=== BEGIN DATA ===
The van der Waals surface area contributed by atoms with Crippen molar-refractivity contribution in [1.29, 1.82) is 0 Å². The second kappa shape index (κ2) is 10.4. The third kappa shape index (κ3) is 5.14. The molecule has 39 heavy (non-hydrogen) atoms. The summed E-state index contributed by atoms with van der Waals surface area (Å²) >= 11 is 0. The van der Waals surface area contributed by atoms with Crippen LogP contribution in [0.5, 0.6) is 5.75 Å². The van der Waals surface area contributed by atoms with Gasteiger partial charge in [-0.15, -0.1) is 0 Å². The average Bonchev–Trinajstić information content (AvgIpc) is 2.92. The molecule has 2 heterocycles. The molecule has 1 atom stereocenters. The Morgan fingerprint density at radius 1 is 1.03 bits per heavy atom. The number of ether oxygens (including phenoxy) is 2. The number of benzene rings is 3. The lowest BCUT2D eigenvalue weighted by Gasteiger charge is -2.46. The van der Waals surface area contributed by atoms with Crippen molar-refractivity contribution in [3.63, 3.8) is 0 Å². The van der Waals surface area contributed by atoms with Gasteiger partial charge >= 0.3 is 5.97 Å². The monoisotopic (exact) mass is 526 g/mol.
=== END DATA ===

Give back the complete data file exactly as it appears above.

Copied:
The van der Waals surface area contributed by atoms with Crippen molar-refractivity contribution in [1.29, 1.82) is 0 Å². The second kappa shape index (κ2) is 10.4. The third kappa shape index (κ3) is 5.14. The molecule has 39 heavy (non-hydrogen) atoms. The summed E-state index contributed by atoms with van der Waals surface area (Å²) >= 11 is 0. The van der Waals surface area contributed by atoms with Crippen LogP contribution in [0.5, 0.6) is 5.75 Å². The van der Waals surface area contributed by atoms with Gasteiger partial charge in [-0.15, -0.1) is 0 Å². The average Bonchev–Trinajstić information content (AvgIpc) is 2.92. The molecule has 2 heterocycles. The molecule has 1 atom stereocenters. The Morgan fingerprint density at radius 1 is 1.03 bits per heavy atom. The number of ether oxygens (including phenoxy) is 2. The number of benzene rings is 3. The lowest BCUT2D eigenvalue weighted by Gasteiger charge is -2.46. The van der Waals surface area contributed by atoms with Crippen molar-refractivity contribution in [3.63, 3.8) is 0 Å². The van der Waals surface area contributed by atoms with Gasteiger partial charge >= 0.3 is 5.97 Å². The monoisotopic (exact) mass is 526 g/mol.